) taxes to not only lower oil prices, but reduce greenhouse gases, fix the federal deficit and strengthen our national security. Though some remain more than a little hesitant to jump on the bandwagon
and others remain skeptical
that the movement is anything more than "just talk," this could be an idea whose time has come, especially since the gas tax isn't as regressive one would think
posted by joshuaconner
on Oct 25, 2006 -
Bush says tax cuts stimulate the economy. Unfortunately, he's fallen more than 2.2 million jobs short of the projection made by his own economists.
posted by Postroad
on Jul 28, 2004 -
"We've got a conservative, evangelical Christian,Republican governor, trying to get a massive turnout of black voters to pass a tax increase
so he can raise taxes on Republican constituents." Alabama Governor has massive and unexpected change of heart.
posted by jonson
on Aug 18, 2003 -
The bait and switch.
A last-minute revision by House and Senate leaders in the tax bill
that President Bush signed today will prevent millions of minimum-wage families from receiving the increased child credit that is in the measure.
posted by four panels
on May 29, 2003 -
isn't this exactly opposite of what we're being told? I'm always hearing the wealthy are benefitting somehow from GWB's new tax plan. I'm certainly no-where near the top 5%, and now I don't want to be.
posted by the_0ne
on Apr 9, 2002 -
"The sky won't fall,
it will probably just trickle down." On whom? (Guess who.) Out here in Washington State voters just approved another in a series of initiatives that, collectively, choke off the state government's primary funding sources. What else are the results of the initiative process around the country? And are The People responsible enough to be trusted with it?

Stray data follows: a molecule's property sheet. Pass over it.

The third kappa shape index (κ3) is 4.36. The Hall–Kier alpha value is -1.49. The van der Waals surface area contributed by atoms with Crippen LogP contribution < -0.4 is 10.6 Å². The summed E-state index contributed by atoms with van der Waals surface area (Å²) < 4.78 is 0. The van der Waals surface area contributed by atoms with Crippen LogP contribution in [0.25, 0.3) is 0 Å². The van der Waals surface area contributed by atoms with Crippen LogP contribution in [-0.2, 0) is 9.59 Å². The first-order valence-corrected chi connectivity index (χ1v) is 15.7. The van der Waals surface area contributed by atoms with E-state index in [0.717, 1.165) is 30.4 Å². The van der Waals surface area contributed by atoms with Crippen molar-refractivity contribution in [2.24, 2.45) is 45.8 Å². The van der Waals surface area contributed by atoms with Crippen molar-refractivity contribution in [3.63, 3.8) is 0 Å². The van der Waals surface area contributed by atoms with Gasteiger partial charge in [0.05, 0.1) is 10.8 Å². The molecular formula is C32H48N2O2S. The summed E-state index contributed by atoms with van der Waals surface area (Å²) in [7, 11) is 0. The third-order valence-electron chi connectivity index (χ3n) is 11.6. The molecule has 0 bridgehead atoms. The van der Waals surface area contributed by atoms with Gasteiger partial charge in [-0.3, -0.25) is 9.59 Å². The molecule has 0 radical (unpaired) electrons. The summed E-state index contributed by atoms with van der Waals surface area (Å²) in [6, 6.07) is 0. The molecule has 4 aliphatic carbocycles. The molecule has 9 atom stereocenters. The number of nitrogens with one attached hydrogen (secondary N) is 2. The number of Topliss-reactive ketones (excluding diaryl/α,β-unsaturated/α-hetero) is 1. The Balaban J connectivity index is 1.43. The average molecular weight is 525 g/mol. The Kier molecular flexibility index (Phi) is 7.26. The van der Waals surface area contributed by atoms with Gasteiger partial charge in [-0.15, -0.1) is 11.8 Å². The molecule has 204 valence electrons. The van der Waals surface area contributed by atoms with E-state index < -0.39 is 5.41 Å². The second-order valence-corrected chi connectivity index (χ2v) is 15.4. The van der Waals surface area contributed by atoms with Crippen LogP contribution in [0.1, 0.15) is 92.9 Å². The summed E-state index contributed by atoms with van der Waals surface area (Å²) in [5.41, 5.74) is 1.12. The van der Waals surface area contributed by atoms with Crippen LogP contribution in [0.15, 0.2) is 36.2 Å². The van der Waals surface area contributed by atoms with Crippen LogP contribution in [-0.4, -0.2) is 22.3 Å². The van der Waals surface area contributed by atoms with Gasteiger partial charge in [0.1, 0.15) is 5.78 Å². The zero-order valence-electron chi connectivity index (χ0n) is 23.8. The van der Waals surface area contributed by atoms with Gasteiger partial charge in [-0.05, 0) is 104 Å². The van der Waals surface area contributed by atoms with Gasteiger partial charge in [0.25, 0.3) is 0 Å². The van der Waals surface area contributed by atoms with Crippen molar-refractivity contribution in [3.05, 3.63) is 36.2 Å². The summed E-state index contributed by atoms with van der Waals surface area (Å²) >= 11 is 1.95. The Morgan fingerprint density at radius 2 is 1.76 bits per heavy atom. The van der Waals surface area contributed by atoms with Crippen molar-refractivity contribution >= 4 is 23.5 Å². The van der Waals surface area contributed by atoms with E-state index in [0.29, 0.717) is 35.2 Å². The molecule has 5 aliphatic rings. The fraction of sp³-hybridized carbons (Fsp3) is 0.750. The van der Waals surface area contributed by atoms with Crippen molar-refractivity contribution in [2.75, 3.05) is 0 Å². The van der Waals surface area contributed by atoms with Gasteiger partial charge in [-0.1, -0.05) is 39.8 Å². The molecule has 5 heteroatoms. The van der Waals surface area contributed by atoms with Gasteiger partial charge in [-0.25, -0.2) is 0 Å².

posted by argybarg
on Nov 8, 2001 -
The tax bill
was based on conservative ideology: not only did it offer the largest rate breaks to the richest people, but it had the explicit purpose of reducing the activities of the federal government.
posted by semmi
on Aug 29, 2001 -
Europe's left makes Dubya's tax cut look small:
Based on Congressional Budget Office projections, Mr. Bush's tax proposal would provide American taxpayers with an accumulated relief of about 3.6% of gross domestic product between 2002 and 2006. Compare this with the plan from Germany's coalition of Social Democrats and Greens: Finance Minister Hans Eichel will hand back 4.1% of GDP of the world's third-largest economy between 2001 and 2005.
posted by frednorman
on Apr 22, 2001 -
75% of Americans
favor Government funding of faith-based organizations. However, when asked about specific faiths
, that number drops dramatically to 38% for Buddhist Temples and 29% for the Nation of Islam. So what did they expect, their own religion should get funds, but no others?
posted by quirked
on Apr 11, 2001 -
Proposed IRS rule could limit the freedom to link.
The US Internal Revenue Service is proposing a rule that might make it inadvisable for not-for-profit organizations to provide links on their Web sites to any political site
. The IRS is proposing to interpret any link to a political site from the pages of a nonprofit as evidence that the nonprofit is "engaging in political activity" and thus in danger of losing its 503(c) status.
posted by lagado
on Feb 5, 2001 -
was created to help you decipher what the tax plans by both presidential candidates mean to you personally." Enter some information from your paycheck and find out how much you'd save using either Bush's or Gore's tax plans. via dandot.
posted by phooey
on Oct 11, 2000 -